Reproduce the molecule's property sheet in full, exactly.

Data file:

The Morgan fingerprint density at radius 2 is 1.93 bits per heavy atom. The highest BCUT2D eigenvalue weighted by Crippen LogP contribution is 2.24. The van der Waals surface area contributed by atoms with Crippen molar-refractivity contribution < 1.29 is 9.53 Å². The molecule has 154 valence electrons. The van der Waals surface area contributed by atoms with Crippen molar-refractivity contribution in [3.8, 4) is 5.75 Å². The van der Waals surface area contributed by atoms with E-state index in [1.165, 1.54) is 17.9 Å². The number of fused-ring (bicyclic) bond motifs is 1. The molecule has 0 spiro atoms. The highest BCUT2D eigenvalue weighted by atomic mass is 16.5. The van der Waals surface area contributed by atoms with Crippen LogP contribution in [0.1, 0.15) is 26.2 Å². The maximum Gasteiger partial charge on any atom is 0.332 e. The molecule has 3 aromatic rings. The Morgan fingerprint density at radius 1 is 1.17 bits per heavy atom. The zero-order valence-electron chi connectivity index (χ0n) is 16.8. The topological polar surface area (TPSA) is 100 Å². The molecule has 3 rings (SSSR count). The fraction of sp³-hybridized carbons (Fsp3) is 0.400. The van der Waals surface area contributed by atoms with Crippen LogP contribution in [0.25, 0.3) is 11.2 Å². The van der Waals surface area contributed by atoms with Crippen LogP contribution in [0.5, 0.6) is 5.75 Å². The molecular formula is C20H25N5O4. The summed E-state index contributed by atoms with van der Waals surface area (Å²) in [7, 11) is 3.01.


The Morgan fingerprint density at radius 2 is 1.93 bits per heavy atom. The highest BCUT2D eigenvalue weighted by Crippen LogP contribution is 2.24. The van der Waals surface area contributed by atoms with Crippen molar-refractivity contribution < 1.29 is 9.53 Å². The molecule has 154 valence electrons. The van der Waals surface area contributed by atoms with Crippen molar-refractivity contribution in [3.8, 4) is 5.75 Å². The van der Waals surface area contributed by atoms with E-state index in [1.165, 1.54) is 17.9 Å². The number of fused-ring (bicyclic) bond motifs is 1. The molecule has 0 spiro atoms. The highest BCUT2D eigenvalue weighted by atomic mass is 16.5. The van der Waals surface area contributed by atoms with Crippen LogP contribution in [0.1, 0.15) is 26.2 Å². The maximum Gasteiger partial charge on any atom is 0.332 e. The molecule has 3 aromatic rings. The Morgan fingerprint density at radius 1 is 1.17 bits per heavy atom. The zero-order valence-electron chi connectivity index (χ0n) is 16.8. The topological polar surface area (TPSA) is 100 Å². The molecule has 3 rings (SSSR count). The fraction of sp³-hybridized carbons (Fsp3) is 0.400. The van der Waals surface area contributed by atoms with Crippen LogP contribution in [0.25, 0.3) is 11.2 Å². The van der Waals surface area contributed by atoms with Crippen LogP contribution in [0.5, 0.6) is 5.75 Å². The molecular formula is C20H25N5O4. The summed E-state index contributed by atoms with van der Waals surface area (Å²) in [7, 11) is 3.01.